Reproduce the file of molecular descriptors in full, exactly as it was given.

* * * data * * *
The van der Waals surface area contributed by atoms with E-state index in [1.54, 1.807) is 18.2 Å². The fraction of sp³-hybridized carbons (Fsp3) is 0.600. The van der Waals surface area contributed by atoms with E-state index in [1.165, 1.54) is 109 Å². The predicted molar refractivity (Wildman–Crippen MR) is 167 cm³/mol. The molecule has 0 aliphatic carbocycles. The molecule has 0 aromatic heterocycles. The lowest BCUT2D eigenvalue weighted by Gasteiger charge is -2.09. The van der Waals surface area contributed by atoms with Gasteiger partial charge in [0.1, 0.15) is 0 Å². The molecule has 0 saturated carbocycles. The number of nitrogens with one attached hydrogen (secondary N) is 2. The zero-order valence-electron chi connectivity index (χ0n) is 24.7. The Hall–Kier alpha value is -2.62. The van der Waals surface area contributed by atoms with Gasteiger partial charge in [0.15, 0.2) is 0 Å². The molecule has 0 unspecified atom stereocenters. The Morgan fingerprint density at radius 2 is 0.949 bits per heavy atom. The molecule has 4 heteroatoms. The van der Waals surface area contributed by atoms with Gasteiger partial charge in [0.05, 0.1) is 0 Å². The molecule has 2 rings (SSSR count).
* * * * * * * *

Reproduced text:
The van der Waals surface area contributed by atoms with E-state index in [1.54, 1.807) is 18.2 Å². The fraction of sp³-hybridized carbons (Fsp3) is 0.600. The van der Waals surface area contributed by atoms with E-state index in [1.165, 1.54) is 109 Å². The predicted molar refractivity (Wildman–Crippen MR) is 167 cm³/mol. The molecule has 0 aliphatic carbocycles. The molecule has 0 aromatic heterocycles. The lowest BCUT2D eigenvalue weighted by Gasteiger charge is -2.09. The van der Waals surface area contributed by atoms with Gasteiger partial charge in [0.1, 0.15) is 0 Å². The molecule has 0 saturated carbocycles. The number of nitrogens with one attached hydrogen (secondary N) is 2. The zero-order valence-electron chi connectivity index (χ0n) is 24.7. The Hall–Kier alpha value is -2.62. The van der Waals surface area contributed by atoms with Gasteiger partial charge in [0.15, 0.2) is 0 Å². The molecule has 0 unspecified atom stereocenters. The Morgan fingerprint density at radius 2 is 0.949 bits per heavy atom. The molecule has 4 heteroatoms. The van der Waals surface area contributed by atoms with Gasteiger partial charge in [0.05, 0.1) is 0 Å². The molecule has 2 rings (SSSR count).